You see, life wasn’t always so easy for me. I grew up in the drained swampland of Bordeaux, where I began life as a very small fish in a big pond. There, while constantly battling difficult weather conditions to avoid disease or death, I contributed color and tannin to local blends — but I was never the star of the show. It’s not so much that I need the attention — I’m just an outgoing guy. So after a devastating frost in 1956 during which I lost 75% of my crop, I decided to focus my energy on my second home in Cahors, just southwest of Bordeaux. There, I changed my name back to Côt, and alongside Merlot and Tannat, I began to shine, as I had been respectfully replanted by those who appreciated me. Meanwhile, back in Bordeaux, they decided they were better off without me, and these days you’ll rarely find me back in my former home town. I’m not bitter, I swear — really, I wish all the best to my old friends Petit Verdot, Merlot, and the brothers Cabernet. I know they talk behind my back about my susceptibility to coulure and downy mildew, and my lack of maturity in colder years — but if I have to be in a blend with them, I’ll be perfectly cordial.

I set down roots in Argentina back in 1868, when I was brought over by a French agricultural engineer who recognized my potential. Life was always comfortable there, but it wasn’t until the late 20th century that I “went viral,” effectively becoming the national grape of my adopted homeland. I’m happiest living in Mendoza, but I’ve made my way throughout the entire country. Wherever I go, I am always well-received by locals and foreigners alike!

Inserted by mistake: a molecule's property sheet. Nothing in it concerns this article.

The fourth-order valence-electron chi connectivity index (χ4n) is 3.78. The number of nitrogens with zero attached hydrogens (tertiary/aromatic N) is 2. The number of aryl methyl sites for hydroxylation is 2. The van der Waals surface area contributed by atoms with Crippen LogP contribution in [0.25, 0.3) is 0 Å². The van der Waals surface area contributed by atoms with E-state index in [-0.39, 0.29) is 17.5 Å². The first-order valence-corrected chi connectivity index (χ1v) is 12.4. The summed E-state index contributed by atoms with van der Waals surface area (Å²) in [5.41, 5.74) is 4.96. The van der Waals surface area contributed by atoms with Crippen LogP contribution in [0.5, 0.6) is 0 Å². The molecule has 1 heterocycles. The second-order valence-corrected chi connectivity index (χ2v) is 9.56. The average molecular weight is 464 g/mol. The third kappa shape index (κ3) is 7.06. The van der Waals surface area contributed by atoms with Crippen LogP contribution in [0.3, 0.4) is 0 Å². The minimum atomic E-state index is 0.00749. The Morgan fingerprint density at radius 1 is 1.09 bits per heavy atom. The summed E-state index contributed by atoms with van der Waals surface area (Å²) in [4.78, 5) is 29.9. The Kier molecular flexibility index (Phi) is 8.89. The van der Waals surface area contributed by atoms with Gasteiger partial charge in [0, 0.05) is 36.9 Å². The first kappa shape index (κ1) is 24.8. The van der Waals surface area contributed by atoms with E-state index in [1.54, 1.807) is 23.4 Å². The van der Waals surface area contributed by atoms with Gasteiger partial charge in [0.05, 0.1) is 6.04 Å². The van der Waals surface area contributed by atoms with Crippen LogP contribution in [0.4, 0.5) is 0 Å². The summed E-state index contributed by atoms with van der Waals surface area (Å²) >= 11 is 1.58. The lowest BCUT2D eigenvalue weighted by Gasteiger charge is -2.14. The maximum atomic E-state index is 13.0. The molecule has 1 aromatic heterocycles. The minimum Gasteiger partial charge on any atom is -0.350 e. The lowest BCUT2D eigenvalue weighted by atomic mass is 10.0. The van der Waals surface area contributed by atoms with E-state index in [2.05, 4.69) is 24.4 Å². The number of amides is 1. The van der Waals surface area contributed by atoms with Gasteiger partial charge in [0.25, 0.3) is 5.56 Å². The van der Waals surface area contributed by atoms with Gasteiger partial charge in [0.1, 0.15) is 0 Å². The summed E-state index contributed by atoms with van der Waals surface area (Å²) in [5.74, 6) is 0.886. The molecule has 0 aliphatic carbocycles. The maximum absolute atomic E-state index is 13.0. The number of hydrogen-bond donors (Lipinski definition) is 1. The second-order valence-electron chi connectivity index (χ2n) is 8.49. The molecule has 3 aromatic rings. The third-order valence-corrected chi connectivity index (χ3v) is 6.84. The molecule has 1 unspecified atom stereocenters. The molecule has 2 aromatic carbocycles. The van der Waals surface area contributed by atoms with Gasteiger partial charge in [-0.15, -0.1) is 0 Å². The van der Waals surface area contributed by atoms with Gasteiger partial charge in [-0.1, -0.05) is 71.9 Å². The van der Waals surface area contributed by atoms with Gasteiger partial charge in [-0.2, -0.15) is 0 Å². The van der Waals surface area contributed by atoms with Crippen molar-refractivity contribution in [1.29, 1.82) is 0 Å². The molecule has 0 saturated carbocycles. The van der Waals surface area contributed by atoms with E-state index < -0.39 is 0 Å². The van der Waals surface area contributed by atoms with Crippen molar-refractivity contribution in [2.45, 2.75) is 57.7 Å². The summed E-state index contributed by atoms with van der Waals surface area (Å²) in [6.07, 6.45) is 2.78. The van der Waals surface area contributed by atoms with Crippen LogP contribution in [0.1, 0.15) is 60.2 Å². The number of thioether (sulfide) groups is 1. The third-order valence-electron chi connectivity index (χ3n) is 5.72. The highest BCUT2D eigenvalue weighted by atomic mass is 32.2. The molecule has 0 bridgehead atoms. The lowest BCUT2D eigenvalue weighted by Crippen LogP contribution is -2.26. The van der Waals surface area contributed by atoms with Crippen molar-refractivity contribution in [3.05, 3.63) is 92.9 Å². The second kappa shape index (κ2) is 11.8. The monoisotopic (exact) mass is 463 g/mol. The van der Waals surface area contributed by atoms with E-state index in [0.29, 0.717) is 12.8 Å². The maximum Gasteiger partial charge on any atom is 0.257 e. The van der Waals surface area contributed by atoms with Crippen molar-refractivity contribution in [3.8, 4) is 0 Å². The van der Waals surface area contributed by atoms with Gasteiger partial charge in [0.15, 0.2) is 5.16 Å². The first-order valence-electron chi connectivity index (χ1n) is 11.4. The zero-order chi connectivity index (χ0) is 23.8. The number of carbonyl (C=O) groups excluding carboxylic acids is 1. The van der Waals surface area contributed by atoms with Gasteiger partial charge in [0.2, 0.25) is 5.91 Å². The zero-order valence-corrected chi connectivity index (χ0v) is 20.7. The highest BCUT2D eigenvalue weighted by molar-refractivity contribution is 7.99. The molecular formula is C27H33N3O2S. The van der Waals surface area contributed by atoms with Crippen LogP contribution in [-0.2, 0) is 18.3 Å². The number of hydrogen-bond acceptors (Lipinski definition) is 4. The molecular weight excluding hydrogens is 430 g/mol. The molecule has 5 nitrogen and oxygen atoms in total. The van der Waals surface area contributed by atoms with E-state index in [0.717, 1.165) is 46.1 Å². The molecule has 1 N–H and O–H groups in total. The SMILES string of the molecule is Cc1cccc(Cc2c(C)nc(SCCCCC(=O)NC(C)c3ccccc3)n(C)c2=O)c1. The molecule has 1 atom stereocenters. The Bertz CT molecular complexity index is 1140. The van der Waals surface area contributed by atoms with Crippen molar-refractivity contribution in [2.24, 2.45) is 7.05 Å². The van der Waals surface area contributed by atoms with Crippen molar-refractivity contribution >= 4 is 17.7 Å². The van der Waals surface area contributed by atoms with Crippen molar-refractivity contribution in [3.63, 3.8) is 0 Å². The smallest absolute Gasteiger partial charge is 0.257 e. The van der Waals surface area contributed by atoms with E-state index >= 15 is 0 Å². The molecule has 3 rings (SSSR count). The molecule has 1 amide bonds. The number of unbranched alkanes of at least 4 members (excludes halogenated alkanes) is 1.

When I’m in my native France, my personality is rather different. I guess you could say I live a more “rustic” lifestyle there — I’m not afraid to get a little dirty, and my tannins are a bit tougher. Probably because of the thicker skin I tried (and failed) to develop amidst the bullying in Bordeaux. Sometimes I like to vacation in the Loire Valley, where I can relax and let my aromatic side come out. But nowadays most people never get to see that side of me. I don’t want to brag, but thanks to my success in Argentina, I’ve become a bit of a world traveler. Apart from France and Argentina, I’m now planted in Chile, California, Oregon, Washington, Italy, New Zealand, South Africa, Australia, and a few other countries. Everywhere I go, people ask, “hey, aren’t you that guy from Argentina?” I’m very proud of my recent success, so I smile and say yes, and occasionally I’ll pose for a picture. But with each encounter, I think back to my humble beginnings and consider saying, “if you like me in Argentina, you should see me in France.”